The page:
I’ll more than likely live longer than my dadPosted on: 02 March 2015 by James Hester
As everyone is living longer and longer, it’s all too easy to underestimate how much you need to save so you can enjoy your retirement to the full.
It is important to save as much as you can, and a Workplace Pension is the easy way to do it. Changes with the introduction of what’s known as “Automatic Enrolment” mean you could also get extra money from your employer going into your pension pot. With your contribution effectively doubled by your employer and tax relief (based on minimum contribution rates)It’s never too early or too late to benefit from joining a Workplace Pension.
Someone who retires at 65 today has a good chance of living for another 20 years in retirement, which means you should probably save and budget for your pension pot to last at least this length of time. A Workplace Pension is the ideal way to do this, and it’s hassle free for you as your employer has to do all the admin.
Your retirement could even last a lot longer than 20 years, particularly as projected life expectancy keeps rising as technology and healthcare gets more sophisticated, so it is important that you think about a Workplace Pension.
Save as much as you can
Assumptions play a big part in planning for retirement but you can also know what lifestyle you want to live and how much this will cost. A Workplace Pension means your boss helps you afford the things you want to do in your retirement.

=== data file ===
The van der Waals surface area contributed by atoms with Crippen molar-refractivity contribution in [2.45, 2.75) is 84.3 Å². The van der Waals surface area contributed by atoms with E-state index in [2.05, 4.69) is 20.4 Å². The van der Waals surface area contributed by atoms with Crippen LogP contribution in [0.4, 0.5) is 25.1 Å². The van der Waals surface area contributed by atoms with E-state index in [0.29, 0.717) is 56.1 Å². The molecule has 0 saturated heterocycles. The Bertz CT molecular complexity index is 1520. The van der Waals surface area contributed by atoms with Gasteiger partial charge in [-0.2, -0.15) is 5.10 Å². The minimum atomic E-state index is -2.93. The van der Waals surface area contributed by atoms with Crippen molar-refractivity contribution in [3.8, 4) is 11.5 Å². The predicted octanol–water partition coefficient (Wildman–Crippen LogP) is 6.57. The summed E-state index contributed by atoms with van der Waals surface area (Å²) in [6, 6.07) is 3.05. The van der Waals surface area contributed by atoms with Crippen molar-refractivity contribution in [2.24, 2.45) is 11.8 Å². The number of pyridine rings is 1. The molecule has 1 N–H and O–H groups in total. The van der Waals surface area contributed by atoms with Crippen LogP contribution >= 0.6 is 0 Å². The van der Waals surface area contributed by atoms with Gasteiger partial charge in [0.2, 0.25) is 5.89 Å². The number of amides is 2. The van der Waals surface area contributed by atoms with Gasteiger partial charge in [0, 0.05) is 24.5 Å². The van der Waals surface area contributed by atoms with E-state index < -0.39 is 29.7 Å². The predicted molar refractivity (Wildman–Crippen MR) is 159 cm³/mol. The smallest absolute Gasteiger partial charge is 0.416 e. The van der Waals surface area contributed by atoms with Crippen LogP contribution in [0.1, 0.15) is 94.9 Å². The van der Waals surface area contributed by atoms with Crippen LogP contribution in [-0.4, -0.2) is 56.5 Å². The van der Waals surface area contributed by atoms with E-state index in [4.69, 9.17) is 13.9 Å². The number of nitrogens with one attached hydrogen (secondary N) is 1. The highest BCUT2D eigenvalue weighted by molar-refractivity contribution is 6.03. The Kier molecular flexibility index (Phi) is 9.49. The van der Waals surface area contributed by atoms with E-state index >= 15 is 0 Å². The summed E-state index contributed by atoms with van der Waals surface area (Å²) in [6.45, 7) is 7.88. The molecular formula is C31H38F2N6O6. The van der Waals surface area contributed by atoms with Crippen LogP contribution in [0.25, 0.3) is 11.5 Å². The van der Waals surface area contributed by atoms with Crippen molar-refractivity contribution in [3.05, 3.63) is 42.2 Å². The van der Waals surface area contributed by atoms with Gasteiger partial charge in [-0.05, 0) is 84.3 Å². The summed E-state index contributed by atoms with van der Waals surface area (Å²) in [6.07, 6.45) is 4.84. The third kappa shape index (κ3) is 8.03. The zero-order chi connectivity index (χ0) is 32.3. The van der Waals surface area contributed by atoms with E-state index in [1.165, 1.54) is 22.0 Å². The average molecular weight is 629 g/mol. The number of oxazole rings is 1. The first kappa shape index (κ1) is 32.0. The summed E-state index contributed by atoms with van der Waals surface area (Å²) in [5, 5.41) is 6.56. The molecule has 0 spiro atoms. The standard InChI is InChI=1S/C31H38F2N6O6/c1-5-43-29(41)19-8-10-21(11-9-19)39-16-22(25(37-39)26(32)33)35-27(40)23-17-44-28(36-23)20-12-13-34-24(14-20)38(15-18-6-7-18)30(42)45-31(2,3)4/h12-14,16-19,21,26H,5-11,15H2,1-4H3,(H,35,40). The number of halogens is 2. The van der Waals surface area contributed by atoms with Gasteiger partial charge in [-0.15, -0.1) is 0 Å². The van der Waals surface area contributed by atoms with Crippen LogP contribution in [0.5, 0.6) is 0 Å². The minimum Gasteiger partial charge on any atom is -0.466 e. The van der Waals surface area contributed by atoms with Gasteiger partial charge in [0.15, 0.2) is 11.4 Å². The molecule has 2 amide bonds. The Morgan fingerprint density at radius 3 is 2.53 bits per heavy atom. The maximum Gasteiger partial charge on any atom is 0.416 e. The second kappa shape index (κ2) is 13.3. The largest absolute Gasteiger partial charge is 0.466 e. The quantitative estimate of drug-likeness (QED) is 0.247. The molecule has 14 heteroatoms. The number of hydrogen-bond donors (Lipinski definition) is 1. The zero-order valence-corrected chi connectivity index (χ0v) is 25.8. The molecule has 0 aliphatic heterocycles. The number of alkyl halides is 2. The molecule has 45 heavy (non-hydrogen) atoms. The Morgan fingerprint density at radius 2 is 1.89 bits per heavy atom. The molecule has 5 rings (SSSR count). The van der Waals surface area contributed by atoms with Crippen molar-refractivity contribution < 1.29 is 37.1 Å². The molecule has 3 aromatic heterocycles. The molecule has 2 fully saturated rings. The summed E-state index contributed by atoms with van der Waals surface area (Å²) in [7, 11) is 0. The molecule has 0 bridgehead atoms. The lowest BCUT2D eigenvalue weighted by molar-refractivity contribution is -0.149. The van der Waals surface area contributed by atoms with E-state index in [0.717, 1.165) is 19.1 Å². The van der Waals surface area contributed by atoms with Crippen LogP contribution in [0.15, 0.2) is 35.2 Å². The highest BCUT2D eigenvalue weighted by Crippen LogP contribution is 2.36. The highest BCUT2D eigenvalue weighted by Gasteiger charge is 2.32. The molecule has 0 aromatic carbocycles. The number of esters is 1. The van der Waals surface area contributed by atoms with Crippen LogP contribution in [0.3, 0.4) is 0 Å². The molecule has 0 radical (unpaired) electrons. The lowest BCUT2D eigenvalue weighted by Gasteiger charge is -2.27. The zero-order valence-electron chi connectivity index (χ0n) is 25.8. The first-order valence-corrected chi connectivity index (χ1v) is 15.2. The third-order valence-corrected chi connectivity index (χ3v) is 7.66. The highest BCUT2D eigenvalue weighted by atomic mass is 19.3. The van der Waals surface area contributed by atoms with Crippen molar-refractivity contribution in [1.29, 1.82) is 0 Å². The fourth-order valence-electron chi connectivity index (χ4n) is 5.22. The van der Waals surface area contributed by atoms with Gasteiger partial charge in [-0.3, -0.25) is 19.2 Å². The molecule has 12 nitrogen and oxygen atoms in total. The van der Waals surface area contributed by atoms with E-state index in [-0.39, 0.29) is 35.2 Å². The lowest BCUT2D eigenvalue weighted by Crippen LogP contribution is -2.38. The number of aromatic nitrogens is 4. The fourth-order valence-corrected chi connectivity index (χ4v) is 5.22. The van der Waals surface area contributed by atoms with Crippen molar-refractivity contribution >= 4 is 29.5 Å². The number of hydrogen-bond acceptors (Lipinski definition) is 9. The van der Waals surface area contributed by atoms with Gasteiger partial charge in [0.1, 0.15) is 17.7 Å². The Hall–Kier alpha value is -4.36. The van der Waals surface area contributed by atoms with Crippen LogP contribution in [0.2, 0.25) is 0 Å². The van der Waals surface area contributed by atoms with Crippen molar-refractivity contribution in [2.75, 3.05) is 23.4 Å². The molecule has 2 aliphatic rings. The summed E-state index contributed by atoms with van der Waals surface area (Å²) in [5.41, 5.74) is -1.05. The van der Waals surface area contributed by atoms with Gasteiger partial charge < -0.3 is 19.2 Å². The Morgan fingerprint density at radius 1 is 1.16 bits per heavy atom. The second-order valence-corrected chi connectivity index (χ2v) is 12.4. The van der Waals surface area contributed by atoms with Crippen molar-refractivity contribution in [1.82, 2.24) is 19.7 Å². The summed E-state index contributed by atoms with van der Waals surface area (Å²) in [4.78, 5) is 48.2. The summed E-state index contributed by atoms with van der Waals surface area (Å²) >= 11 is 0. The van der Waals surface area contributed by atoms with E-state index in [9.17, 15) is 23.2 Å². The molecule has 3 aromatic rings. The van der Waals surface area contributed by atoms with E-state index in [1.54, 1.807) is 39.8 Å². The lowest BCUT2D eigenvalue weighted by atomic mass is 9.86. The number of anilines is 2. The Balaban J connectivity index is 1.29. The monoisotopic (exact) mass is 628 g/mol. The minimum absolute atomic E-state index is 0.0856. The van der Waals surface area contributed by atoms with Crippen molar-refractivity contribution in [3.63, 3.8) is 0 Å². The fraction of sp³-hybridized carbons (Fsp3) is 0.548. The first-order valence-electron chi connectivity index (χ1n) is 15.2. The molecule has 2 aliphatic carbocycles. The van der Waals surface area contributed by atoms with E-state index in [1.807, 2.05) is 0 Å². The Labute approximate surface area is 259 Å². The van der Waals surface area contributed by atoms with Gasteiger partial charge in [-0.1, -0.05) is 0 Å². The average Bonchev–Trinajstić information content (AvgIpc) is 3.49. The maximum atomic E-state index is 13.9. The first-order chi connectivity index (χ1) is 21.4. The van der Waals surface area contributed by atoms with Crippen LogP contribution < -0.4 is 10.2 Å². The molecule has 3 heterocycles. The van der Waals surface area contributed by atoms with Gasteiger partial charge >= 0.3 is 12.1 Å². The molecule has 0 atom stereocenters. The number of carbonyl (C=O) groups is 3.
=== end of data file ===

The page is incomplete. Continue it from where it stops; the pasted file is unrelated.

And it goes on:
While the future is uncertain for everybody, the best way to guard against running out of funds in retirement is to save as much as you can possibly afford in your pension each month, and do so as early as possible.
Changes in the law with the introduction of Automatic Enrolment mean that your employer should also have to make contributions to your pension. You should never think of it as being too late to join a pension scheme, especially as you could be turning down extra money from your employer as well as tax relief.
Although your dad or grandad might have died at 60, statistically speaking you are quite unlikely to do the same Your retirement may well last a lot longer than you think and you could easily underestimate how much you need to save . In the past 25 years, life expectancy at age 65 has increased by 5 years for men and 3 years for women.
Longer retirement, better future
Recent figures from the Office for National Statistics (ONS) showed that women were now projected to live to 82.7 years – a year longer than they were expected to only four years previously.
- Men have gained even more, and are now expected to live 17 months more than they were before, living to an average age of 78.9 years.
Another interesting statistic from the ONS is that there are now around half a million people living in the UK aged 90 and over.
For more information visit DWP Workplace Pensions